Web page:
The Wisdom of Near Death Experiences: a review

by frankbeswick

Penny Sartori's book is well researched, informativeand challenging to conventional materialistic thinking.

Near Death Experiences are controversial. According to the established, scientific world view they either should not happen or they are merely hallucinations produced by dying brains. But those who undergo them generally reject this attempt to write them off and consider them very real, and very different from hallucinations. Penny Sartori, whose PhD thesis was a study of Near Death Experiences, sees them as positive experiences that enhance the lives of those who have them. Her book is an authoritative study of a fascinating phenomenon that might happen to all of us one day.

The author

Penny Sartori is a highly skilled nurse specializing in the treatment of seriously patients in treatment unit. In the course of her many years experience, Penny has seen many patients die, but some also recover. Those who have recovered have sometimes reported near death and out of the body experiences. She notes that these are not common, but in fact are rare. Unwilling to write them off, rationalize them or explain them away as hallucinations or delusions, Sartori approached the issue of these experiences with an open mind.

The book is well written and informative. It is clear that Sartori has undertaken detailed research into her topic, research that earned her a Ph.D, but she does not fall into the academic trap of writing in an abstruse style. Her work is always readable, clearly written, but not to the point of oversimplification.

She includes a large number of individual testimonies, which she has approached with an open mind, along with analysis/discussion. Towards the end she breaks new ground in Near Death Experience research by including a section on the implications of NDEs to clinical practice in the care of the terminally ill and people in intensive treatment units.

The book is well-referenced, as befits an academic work, and there is an extensive bibiolgraphy, which has been carried over from her Ph.D. This, is impressive, as doing this indicates that she respects the readers' intelligence.

Near Death Experiences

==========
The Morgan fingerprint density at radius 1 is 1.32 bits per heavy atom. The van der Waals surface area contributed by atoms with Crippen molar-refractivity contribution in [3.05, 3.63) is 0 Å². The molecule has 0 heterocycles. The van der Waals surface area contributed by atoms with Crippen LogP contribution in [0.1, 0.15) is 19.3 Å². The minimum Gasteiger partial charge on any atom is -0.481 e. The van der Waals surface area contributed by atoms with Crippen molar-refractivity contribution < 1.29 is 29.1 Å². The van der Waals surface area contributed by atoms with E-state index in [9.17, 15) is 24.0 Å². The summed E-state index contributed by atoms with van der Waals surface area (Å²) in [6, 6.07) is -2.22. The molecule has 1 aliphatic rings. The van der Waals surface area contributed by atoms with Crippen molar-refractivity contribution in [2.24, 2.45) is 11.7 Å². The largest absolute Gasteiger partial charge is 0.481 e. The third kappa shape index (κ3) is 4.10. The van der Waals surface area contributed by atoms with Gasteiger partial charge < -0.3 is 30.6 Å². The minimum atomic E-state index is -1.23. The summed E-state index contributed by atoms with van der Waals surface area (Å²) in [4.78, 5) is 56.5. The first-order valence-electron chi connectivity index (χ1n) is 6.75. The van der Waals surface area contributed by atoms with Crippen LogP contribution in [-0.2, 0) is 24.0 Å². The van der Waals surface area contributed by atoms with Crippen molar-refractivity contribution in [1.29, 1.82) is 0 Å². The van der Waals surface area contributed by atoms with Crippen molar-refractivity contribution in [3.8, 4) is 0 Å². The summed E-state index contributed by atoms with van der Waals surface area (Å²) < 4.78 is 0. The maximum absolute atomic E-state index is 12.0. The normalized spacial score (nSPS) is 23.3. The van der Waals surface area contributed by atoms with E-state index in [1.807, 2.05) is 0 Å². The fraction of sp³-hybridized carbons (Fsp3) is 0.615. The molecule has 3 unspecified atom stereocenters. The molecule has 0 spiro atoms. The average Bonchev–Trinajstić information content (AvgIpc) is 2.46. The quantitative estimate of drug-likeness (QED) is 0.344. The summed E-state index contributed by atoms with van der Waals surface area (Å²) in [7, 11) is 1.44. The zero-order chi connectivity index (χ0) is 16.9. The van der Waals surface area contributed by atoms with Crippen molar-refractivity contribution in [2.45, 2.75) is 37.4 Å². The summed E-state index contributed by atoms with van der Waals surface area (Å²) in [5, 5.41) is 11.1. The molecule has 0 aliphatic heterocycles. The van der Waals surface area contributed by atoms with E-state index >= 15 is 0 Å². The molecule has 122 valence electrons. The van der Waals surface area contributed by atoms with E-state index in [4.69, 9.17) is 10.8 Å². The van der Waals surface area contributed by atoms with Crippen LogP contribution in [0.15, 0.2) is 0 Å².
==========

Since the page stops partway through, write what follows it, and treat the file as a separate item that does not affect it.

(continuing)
Wisdom of Near Death Experiences: How Understanding NDEs Can Help Us Live More Fully

This book considers a wide range of experiences of dying patients that Dr Sartori has encountered during her nursing career. It focuses on the near-death experiences (NDEs) of p...

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Near-Death Experiences as Evidence for the Existence of God and Heaven: A Brief Introduction in P...

“For some time we’ve needed a well-researched, compelling introduction to this exciting field that focuses on the evidence. Miller delivers!” – Jeffrey Long, MD Reports of near-...

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What can be learned

The intensive study of NDEs across the world raises interesting points. Sartori's gathering of cases from a variety of cultures is important, as it enables us  to identify the cultural elements in the experience, but also the transcultural ones that cross all cases. It is clear that the NDE experience is influenced by the culture of the recipient. Sartori, however, pays less attention to the details of the encounter with the being of light than might be expected from the prevalence of this experience in NDEs. She subsumes this into the life review, and this may be a weakness in her work.

However, she does deal well with the many objections to the validity of the Near Death Experience, demonstrating that the many explanations offered are at best unsatisfactory and at worse rationalizations of thinkers unwilling to accept a challenge to their precious world-views.This part of her work demonstrates the intellectual bankruptcy of the whole academic exercise of explaining away difficult and challenging data and experiences.